At this point Kal realised he had lost his dowsing rods!!! The only pair he had brought with him on the trip. He was clearly gutted. We vowed to go find them if we could, but didn’t relish going back into the forest, and to retrace our steps was impossible. We oddly made the decision, in the heat of the middle of the day, to continue climbing UP the massively steep slope towards the top of the hill. After all, we were almost half way up!
What to see on Baltinglass Hill
We were on a really steep track like that up to Llandrillo, but made of mud not tarmac. As we finally reached the top, another half hour later – we found the hill fort ringed by a huge wide wall of boulder. After clambering somwewhat precariously inside we found the site littered, almost literally, with the remains of some burial chambers – mostly damaged and strewn, and cluttered with water and pop bottles. Nice! We dowsed to see if there was anything useful up there – not a single thing. In fact, it was detrimental for us to remain there for any length of time so we were forced to leave rather quickly!
A Swift Return to Hell
On the way back down we found an abandoned small tent, like everything else around there it was randomly strewn around and in poor shape. Looked like someone had though that this hill might be good for camping, but had been disabused of that idea so quickly that they had to flee leaving the tent to its own fate! Another strange sign of destruction and a portent of doom that added to our growing unease. We headed down the back of the forest to see if we could connect with the point where we had entered it and see if Kal had dropped his rods right at the beginning;. A fruitless search began which yielded, as expected, nothing. As I sat ont he tal wall listening to Kal getting scratched and lashed a thought came to me – this was the work of a leprechaun. We had crossed into a leprechaun’s territory, and he had stolen Kal’s rods! Our story, as I played it back, was so filled with portent, so akin to the tales I had read in childhood of the activities of the Little People, so much a tale of woe and warning – what else could it be? I told Kal what I thought and he laughed, but not in a dismissive way, in a nervous way!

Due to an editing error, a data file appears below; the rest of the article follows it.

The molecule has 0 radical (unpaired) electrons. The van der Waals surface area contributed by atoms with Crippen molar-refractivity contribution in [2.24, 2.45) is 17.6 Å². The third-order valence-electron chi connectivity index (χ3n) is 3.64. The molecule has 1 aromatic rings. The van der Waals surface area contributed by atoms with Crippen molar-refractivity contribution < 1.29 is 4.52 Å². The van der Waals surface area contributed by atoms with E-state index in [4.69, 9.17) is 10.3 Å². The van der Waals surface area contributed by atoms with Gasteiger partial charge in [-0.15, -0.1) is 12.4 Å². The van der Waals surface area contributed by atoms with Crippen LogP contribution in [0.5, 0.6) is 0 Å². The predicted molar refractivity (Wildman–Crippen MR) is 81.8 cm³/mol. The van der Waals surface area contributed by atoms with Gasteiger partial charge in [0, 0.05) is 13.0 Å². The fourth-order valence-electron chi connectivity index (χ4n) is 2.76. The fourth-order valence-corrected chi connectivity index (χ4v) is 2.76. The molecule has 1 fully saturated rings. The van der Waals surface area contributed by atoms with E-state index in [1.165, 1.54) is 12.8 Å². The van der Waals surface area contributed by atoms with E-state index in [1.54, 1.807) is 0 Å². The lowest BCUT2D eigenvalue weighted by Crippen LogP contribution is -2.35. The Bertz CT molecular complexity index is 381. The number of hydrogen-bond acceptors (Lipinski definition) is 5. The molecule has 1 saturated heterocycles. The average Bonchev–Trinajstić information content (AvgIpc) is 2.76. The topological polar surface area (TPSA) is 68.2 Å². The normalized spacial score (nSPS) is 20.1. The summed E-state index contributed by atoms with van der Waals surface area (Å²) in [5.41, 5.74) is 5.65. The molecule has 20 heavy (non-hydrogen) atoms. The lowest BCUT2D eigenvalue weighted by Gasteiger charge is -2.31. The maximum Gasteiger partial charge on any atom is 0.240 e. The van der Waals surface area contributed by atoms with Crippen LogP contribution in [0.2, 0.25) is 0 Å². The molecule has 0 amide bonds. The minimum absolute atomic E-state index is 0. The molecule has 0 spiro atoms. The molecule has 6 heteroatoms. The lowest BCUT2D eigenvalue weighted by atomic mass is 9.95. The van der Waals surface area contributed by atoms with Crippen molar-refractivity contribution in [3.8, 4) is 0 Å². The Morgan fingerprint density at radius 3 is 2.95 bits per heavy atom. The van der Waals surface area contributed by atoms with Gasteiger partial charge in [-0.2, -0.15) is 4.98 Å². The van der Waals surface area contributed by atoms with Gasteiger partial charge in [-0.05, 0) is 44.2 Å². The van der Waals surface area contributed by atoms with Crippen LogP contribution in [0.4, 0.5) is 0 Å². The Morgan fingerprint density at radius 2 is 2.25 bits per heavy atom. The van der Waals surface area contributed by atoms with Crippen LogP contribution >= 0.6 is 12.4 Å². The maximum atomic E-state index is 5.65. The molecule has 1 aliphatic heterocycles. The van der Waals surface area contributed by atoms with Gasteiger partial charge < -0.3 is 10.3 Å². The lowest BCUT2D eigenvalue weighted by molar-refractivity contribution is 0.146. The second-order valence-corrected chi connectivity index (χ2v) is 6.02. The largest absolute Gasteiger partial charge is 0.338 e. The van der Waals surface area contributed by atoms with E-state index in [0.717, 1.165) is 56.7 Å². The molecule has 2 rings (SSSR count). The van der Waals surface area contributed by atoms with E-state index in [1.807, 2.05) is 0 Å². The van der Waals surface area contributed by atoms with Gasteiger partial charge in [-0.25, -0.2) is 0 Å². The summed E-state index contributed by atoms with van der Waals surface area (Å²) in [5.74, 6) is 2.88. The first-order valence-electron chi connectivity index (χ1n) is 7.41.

We moved through a field of bulls which woudl lead us back to the field through which we oculd reach the town again. Iwarned Kal not to stare at them or make a noise, but regardless of that the bulls began to charge us! We high-tailed it over the nearest low-point in the barbed-wire fence at a gap in the hawthorn trees, but were faced with the awful task of having to leap a six-foot a ditch which held three stinking rotting corpses of sheep and a cow – putrid with the sun’s activity, and making our nostrils reek of foul vapours! We almost retched but leapt over (just makign the five foot jump) and hurried down the hill for the corner and the gate to the trackway and freedom. We tried to climb quietly over the gate again past the farmhouse, but now the owner must have returned because three dogs set off barking and we had to run back to the car, sweating and panicky again.
This was the hell of our worst experience of dowsing ever. What lessons could we learn from this? Only one – when the warning signs are presented, and you have the option to heed them, be sensible and heed the advice! If Nature ways “turn back” then bloody well do it or face the awful consequences!!